| Competence-Oriented Medical Education|| |
Although medical education is notoriously resistant to change, a number of innovative educational initiatives specifically designed to help students acquire working knowledge have now taken root and are beginning to spread. As we have noted elsewhere (Batalden and Davidoff, 2007a), these programmes are directed at two very different but complementary levels of medical performance: the delivery of care to individual patients by individual providers, and the overall operation of the systems in which that individual care takes place.
| Educational Initiatives Designed to Develop Competence in Individual Patient Care|| |
Three relatively recent educational initiatives in particular are designed to build competence in the translation of generalizable scientific knowledge into the care of individual patients: problem-based learning, the practice of evidence-based medicine, and the development and use of clinical guidelines.
1. Problem-based Learning
Introduced in the 1960s, problem-based learning replaces traditional passive biomedical knowledge transfer (lectures, readings) with a quasi-experiential method of acquiring basic biomedical concepts (Wood, 2003). In this problem-based approach, written cases rather than living patients (hence "quasi-experiential") serve as triggers for the definition of students' learning goals and for independent self-directed learning, which is then refined in small group discussions under coaching by faculty. This discipline models the thinking and action-taking that arise from patients' stories in actual clinical practice, including the skills of searching and critically appraising the biomedical literature.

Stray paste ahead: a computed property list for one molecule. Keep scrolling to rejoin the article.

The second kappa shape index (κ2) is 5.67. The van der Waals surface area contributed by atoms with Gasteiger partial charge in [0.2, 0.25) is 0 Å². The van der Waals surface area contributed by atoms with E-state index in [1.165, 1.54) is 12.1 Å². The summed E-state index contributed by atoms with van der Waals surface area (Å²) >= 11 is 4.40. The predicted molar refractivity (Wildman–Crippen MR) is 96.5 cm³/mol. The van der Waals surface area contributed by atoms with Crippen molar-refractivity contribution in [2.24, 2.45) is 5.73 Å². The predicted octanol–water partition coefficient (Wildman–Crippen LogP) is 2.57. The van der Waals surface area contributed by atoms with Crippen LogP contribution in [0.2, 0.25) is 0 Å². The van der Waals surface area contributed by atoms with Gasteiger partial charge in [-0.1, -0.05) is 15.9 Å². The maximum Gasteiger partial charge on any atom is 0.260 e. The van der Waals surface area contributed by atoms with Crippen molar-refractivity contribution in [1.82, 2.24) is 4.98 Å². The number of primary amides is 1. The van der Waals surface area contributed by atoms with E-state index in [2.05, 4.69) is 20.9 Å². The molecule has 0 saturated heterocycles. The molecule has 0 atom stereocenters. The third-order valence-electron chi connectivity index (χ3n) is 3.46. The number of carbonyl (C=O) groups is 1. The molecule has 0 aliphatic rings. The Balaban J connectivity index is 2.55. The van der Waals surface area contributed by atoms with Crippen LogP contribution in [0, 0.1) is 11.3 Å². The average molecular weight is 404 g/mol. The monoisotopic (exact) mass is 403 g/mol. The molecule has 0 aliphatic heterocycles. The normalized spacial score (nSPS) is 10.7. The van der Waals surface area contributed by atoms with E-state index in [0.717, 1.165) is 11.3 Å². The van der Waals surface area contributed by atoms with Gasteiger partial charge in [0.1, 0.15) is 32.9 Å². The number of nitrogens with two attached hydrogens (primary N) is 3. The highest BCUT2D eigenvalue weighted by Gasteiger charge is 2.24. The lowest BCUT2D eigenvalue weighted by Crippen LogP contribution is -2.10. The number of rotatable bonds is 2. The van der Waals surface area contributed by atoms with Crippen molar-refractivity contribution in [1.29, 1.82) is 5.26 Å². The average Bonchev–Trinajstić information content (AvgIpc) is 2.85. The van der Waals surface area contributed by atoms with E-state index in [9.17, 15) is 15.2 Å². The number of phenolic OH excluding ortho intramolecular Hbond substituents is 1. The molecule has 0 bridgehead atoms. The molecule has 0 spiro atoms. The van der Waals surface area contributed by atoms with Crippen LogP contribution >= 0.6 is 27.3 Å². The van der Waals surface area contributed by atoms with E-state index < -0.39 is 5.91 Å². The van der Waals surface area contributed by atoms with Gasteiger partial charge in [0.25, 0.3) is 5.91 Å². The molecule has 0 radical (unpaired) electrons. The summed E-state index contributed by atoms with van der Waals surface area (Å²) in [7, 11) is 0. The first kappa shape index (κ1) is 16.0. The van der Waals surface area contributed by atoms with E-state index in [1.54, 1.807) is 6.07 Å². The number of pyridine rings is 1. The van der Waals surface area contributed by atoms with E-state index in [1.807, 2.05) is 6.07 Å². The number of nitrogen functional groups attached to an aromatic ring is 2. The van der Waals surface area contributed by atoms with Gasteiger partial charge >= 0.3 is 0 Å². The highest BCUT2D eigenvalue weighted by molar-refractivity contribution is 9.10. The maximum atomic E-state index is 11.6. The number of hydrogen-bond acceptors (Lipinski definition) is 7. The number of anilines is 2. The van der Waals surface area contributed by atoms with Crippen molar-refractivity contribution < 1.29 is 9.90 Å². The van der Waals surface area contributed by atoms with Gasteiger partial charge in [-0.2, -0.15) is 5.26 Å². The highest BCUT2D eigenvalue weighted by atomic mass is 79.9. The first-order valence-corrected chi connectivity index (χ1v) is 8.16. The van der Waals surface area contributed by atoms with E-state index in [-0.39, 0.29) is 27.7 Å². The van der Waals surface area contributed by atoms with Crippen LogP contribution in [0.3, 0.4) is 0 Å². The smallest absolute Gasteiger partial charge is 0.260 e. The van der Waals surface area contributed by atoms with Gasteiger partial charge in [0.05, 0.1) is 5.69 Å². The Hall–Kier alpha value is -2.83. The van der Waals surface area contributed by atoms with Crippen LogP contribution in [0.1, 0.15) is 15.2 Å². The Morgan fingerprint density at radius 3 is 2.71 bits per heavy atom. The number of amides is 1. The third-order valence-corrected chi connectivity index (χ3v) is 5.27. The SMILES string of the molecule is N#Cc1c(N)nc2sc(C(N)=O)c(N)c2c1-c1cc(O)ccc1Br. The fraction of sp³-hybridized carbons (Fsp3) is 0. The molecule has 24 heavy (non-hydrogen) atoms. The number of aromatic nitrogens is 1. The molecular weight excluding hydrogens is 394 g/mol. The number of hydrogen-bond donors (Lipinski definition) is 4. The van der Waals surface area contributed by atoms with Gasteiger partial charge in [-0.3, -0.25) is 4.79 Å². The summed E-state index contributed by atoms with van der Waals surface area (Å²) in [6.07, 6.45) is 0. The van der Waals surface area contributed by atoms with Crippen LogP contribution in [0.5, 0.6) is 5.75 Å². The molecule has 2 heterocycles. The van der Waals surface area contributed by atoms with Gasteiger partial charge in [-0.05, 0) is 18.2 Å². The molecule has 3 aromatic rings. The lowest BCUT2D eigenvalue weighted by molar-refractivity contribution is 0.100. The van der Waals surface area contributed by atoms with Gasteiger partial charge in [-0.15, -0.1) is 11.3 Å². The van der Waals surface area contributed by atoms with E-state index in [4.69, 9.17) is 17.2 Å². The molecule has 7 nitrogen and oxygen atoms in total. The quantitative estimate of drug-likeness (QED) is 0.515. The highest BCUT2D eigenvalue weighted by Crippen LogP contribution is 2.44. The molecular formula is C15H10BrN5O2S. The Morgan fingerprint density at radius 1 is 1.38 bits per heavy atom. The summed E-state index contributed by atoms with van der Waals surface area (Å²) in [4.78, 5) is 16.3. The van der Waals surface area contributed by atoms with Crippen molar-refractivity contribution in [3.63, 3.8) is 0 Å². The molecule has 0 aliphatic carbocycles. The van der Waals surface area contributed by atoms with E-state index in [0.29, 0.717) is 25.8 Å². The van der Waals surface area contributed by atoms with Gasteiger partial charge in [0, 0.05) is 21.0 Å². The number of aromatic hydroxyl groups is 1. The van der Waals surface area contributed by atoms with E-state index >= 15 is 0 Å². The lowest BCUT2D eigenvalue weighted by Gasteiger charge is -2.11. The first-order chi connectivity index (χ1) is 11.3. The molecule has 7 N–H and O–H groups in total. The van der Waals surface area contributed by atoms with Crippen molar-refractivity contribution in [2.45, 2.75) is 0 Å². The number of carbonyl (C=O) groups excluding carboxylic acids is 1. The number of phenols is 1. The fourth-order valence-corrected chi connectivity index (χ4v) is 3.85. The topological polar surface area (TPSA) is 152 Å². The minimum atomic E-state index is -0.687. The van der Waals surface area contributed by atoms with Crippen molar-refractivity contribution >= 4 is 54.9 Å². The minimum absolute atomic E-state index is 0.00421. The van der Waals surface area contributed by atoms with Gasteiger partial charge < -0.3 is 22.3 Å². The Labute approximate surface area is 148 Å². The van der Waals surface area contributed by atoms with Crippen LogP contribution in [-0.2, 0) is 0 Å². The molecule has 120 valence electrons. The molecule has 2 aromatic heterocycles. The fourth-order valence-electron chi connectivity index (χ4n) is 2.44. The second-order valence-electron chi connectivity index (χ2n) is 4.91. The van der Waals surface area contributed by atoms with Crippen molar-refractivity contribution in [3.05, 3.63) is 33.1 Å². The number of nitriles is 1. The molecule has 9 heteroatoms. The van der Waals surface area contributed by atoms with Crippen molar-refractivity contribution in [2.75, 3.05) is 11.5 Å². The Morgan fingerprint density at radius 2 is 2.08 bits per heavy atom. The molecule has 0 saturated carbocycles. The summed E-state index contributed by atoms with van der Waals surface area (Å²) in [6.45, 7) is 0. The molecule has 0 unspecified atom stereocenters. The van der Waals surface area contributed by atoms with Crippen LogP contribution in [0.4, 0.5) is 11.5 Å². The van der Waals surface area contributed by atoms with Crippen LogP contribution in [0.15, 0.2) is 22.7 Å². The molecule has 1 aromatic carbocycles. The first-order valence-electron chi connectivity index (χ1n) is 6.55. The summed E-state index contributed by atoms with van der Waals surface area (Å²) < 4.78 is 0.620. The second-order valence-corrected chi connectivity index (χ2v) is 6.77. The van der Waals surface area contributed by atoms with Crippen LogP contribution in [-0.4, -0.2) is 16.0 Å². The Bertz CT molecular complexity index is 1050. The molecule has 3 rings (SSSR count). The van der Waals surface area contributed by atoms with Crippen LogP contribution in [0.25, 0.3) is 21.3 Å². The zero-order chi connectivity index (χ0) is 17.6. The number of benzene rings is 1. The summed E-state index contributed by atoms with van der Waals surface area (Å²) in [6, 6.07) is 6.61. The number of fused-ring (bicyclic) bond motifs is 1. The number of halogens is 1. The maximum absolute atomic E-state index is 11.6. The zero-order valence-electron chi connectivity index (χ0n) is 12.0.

Roughly 80% of US medical schools now provide at least some problem-based learning to their students. Students from problem-based learning schools perform well on standardized tests of knowledge (Kincade, 2005); there is evidence that they may be particularly proficient at making clinical diagnoses, retaining knowledge, integrating basic science concepts into clinical problems, and acquiring up-to-date clinical concepts following graduation (Nandi et al. , 2000). Problem-based learning at the residency level also improves self-directed learning behaviours and in-training test scores (Ozuah, Curtis, and Stein, 2001). Students who participate in problem-based learning's intensive group process demonstrate better interpersonal skills and psychosocial knowledge than their counterparts from traditional programmes (Kincade, 2005; Nandi et al. , 2000; Ozuah, Curtis, and Stein, 2001). They may therefore possess more of the specific skills of leadership management, and cooperation needed for executing changes in the current complex environment of practice.
2. Evidence-based Medicine
As it is currently defined, the practice of evidence-based medicine involves systematic and judicious application of the best available research evidence in the clinical care of individual patients and patient groups. Learning rigorous methods for formulating clear, answerable clinical questions, searching the medical literature, and critically appraising research studies are the working-knowledge cornerstones of this discipline. Translating relevant evidence into practice requires learning how to judge the relevance of research information to the problems of individual patients, and applying it to those patients in the context of local practices. Teaching the practice of evidence-based medicine at the undergraduate, graduate, and practitioner level has been shown to improve clinical knowledge, critical appraisal skills, the use of original studies to answer clinical questions, attitudes about the role of evidence, and clinical behaviour. It has proven to be most effective when it is integrated with "bedside" clinical teaching, in contradistinction to its use in classroom settings (Coomarasamy and Khan, 2004; Bradley et al ., 2002).